Automation and the human factor
The relevance of humans in a future where computers will handle monotonous and repetitive tasks has always been on the periphery of the AI conversation, so how can humans adapt in financial services to avoid a severance package?
The key word in all of this is automation, something that humans aren’t suited to and have repeatedly lost out to since the first industrial revolution. The AI argument and use of robotics are intrinsically linked to automation, and there are numerous instances where it should be implemented.
“Robotics and AI mean different things to different people, but the key is automation,” says OpenLink’s O’Toole. “You’ve got a lot of people pulling levers, pushing buttons and spending an inordinate amount of time reconciling databases or spreadsheets when there are already technologies that can take over that work. Automation will allow corporates to better focus on the task at hand, and start to use their heads a bit more when it comes to thinking of the future and what they should be looking at.”
One thing that humans must do to remain relevant is recognise the computer’s function: what it’s doing, why it’s doing it, and the impact it’s having. In doing this, humans move up the value chain to do something that – for now – the machines cannot do themselves.
“Computers are better than humans at processing statistical information, so humans stay relevant by learning how to work with the machines, and how to communicate what the machine is doing to managers who need to know,” explains Portware’s Waelbroeck. “Working with machines is not just using them ‘as is’, but using them to turn ideas into processes: intuition is a valuable trait when it can be turned into a quantitative model.”
There is no getting away from the fact that the fight against automation is one that people will not win, so the real fight is the one to stay relevant in an industry where there will be inevitably fewer jobs.
A vital part of this for people is adapting to new responsibilities and learning new skills in order to keep up and be able to work effectively with their machine counterparts. David Landi, Global Head of Financial Services at The Smart Cube, explains: “Automation through AI tools will definitely have an impact on the number of jobs for research analysts and traders. For instance, an increasing percentage of hedge fund trading is now being performed using automated trading rather than human traders.”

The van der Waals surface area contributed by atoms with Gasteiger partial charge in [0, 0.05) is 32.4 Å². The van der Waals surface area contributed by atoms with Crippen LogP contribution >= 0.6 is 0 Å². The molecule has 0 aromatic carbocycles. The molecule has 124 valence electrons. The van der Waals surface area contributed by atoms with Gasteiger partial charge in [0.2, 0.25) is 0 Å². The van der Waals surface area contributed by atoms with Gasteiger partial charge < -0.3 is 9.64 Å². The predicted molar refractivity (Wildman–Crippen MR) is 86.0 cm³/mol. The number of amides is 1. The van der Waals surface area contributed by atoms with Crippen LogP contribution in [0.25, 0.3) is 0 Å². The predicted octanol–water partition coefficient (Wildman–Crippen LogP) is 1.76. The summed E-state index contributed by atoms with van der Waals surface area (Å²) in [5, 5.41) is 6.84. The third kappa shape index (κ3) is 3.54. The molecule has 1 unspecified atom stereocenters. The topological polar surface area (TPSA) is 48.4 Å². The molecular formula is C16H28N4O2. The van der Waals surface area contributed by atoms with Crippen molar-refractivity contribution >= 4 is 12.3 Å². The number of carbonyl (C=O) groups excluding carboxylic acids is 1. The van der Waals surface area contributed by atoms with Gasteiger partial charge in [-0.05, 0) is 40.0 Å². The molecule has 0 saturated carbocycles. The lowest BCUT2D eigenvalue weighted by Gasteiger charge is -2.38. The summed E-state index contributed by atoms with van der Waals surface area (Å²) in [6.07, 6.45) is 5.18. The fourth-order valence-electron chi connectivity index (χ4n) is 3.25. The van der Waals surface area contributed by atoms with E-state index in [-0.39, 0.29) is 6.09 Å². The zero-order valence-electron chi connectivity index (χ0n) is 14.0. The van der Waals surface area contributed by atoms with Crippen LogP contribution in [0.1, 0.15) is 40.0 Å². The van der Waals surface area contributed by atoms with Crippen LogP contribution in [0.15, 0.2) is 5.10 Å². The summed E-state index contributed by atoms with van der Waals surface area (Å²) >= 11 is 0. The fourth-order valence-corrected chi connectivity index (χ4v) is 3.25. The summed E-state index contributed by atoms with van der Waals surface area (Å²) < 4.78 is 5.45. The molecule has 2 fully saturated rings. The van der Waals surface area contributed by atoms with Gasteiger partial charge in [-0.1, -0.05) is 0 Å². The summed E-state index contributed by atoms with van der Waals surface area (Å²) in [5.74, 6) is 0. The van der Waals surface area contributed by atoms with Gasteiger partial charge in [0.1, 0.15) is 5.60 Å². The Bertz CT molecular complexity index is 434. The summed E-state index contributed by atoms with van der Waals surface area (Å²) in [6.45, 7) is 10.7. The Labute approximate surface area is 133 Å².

Continuing, Landi highlights some of the skills that people will have to develop to stay relevant once mass automation takes hold of the industry, and how job roles will change rather than disappear: “AI isn’t going to wipe out the jobs of analysts or traders, but their roles may change in the process, and therefore, the skills they would need to possess to grow in this market space will need to evolve. For instance, quant skills – using computer-driven models for trading – data science and computer science may become an important knowledge to hold in the industry.”
The use of AI and machine learning is also proving helpful to compliance teams, not just freeing up time and resources for an organisation’s staff through the automation of monotonous tasks, but ensuring that firms are being compliant even quicker.
Financial software provider Misys has recently made the foray into compliance-based AI solutions with a trade monitoring platform, for example. Its new solution red flags probable mistakes that can prove crucial to EMIR and FRTB compliance, as EMIR requires trades to be confirmed without errors within 48 hours, and FRTB requires daily risk reports which would breach compliance in the event that unidentified trade errors are found.
Indeed, as regulation continues to tighten up across Europe, the chance for firms to make compliance as simple and as inexpensive as possible is one that they will jump at.
“Compliance processes are vitally important and need to be done with high precision, but they involve a lot of standardised procedures. These are exactly the sort of tasks which are ripe for automation,” says Matthew Hodgson, CEO at Mosaic Smart Data. “AI allows these repetitive tasks to be automated, leaving staff to focus on the more subtle, valuable and interesting work.”
As there always is with the adoption of new technology, there is a timescale and schedule to consider. While the future may not be here just yet, the pace of technological evolution is so rapid that it’s unlikely to be long before AI and automation dominate standardised tasks.
“I don’t think AI will be an immediate threat to the jobs of traders, but it will be a threat to the basic and repetitive tasks carried out by traders,” says QuantHouse’s Leroy. “Of course, if some traders are focused on such basic and repetitive tasks, that could become a threat to their role within the organisation.”
A part of what makes AI such a tempting proposition for financial organisations is the fact that machines do not cause problems or take risks that could cost the company money in the same way that a human might – as Leroy notes, “technology is a solution, not a risk”. With that said, though, there is a risk attached to it, and it does revolve around cost.